that. Notice that the address does not contain your name. You
key your name at the bottom of the letter below your signature.
2. Date line—Immediately below the return address is the date line.
This line indicates the date the letter is keyed. The date should be
formatted using the long date (e.g., June 1, 2007 or 1 June
2007). You do not use the short-date version (1/6/2007) on a
letter, as this is too informal. There is no firm rule to say you
should leave a blank line after the return address before you key
the date. If you are using letterhead, leave one or two blank lines
before the date.
3. Inside address—The inside address is the name and address of
the person receiving the letter. It is also called the mailing address.
If you know the name of the individual in the organization to
whom you are sending the letter, key it on the first line, along
with the person’s title. The company name appears on the next
line, followed by the company’s address, city, province, and postal
code. If the address goes beyond six lines, the Canada Post Postal
Guide recommends that the postal code appear on the last line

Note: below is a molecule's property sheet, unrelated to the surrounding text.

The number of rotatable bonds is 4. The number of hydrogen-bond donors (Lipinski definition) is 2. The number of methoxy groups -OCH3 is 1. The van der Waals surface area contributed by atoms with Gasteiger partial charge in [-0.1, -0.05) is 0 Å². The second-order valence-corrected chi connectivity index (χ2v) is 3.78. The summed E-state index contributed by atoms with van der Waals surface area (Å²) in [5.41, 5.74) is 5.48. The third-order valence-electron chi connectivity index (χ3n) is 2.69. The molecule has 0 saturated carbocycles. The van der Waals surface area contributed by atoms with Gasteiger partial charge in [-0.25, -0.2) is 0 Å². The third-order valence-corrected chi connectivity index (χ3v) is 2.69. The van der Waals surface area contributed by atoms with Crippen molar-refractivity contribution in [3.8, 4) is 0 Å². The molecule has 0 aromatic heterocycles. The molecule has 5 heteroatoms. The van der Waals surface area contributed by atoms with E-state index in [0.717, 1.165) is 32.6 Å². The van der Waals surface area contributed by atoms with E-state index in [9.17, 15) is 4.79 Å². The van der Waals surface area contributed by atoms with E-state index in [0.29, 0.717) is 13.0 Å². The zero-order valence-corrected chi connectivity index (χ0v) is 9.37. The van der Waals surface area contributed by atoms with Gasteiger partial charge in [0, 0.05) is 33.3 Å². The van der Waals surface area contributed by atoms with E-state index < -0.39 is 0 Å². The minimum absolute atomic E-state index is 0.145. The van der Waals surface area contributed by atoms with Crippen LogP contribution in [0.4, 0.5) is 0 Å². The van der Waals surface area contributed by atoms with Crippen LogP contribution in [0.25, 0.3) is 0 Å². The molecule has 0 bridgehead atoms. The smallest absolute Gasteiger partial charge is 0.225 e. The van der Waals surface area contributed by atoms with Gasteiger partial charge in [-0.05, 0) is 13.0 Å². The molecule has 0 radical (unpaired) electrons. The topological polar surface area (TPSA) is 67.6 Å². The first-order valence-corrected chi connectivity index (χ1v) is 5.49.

of the address with the city and province. Press the space bar at
least two times before keying the postal code.
DO IT! ADDRESSING LETTERS
The Canada Post Postal Guide contains very detailed information on
how to address business letters and envelopes for mailing in Canada
and the United States. To learn more, go to www.nelson.com/btt.
Using the information contained at the site, key the inside address for
a letter that could go to the principal of your school.
Left aligned
J. Smith
Thomson Nelson
1 space in the
1120 Birchmount Road
postal code
Scarborough ON M1K 5G4
1 space
between
elements
2–4 spaces between
the province and the
postal code
Figure 6.4 Example of a proper address format
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4. Salutation—The salutation is the greeting within the letter.
However, it is a formal greeting, using the person’s title and last
name. If you know the name of the person, use it here, for
example, Dear Mr. Johsmagh or Dear Ms al Taweer. Use Ms
rather than Miss or Mrs. if you are not sure how a woman
prefers to be addressed. If you do not know the person’s name,
call the company for a referral, or use a generic salutation
such as the following:
• Dear Sir or Madam
• To Whom It May Concern (for one person)
• Ladies and Gentlemen (if you are writing to a group of people)
5. Subject line—Key the subject of your letter on the subject line.
Be concise, using one line or less. Many people emphasize the
subject line by keying it in UPPER CASE letters or by making it
bold and/or underlined.
QUICK BYTE
REQUIRED LETTER PARTS
Some of the letter parts
outlined in this section are
not always required. It
depends on the type of letter
you are sending and if you
are keying it yourself.
However, all business letters
must have the return
address, date line, inside
address, salutation, body,
complimentary closing, and
writer’s identification.
6. Body—The body of the letter is where your message is placed.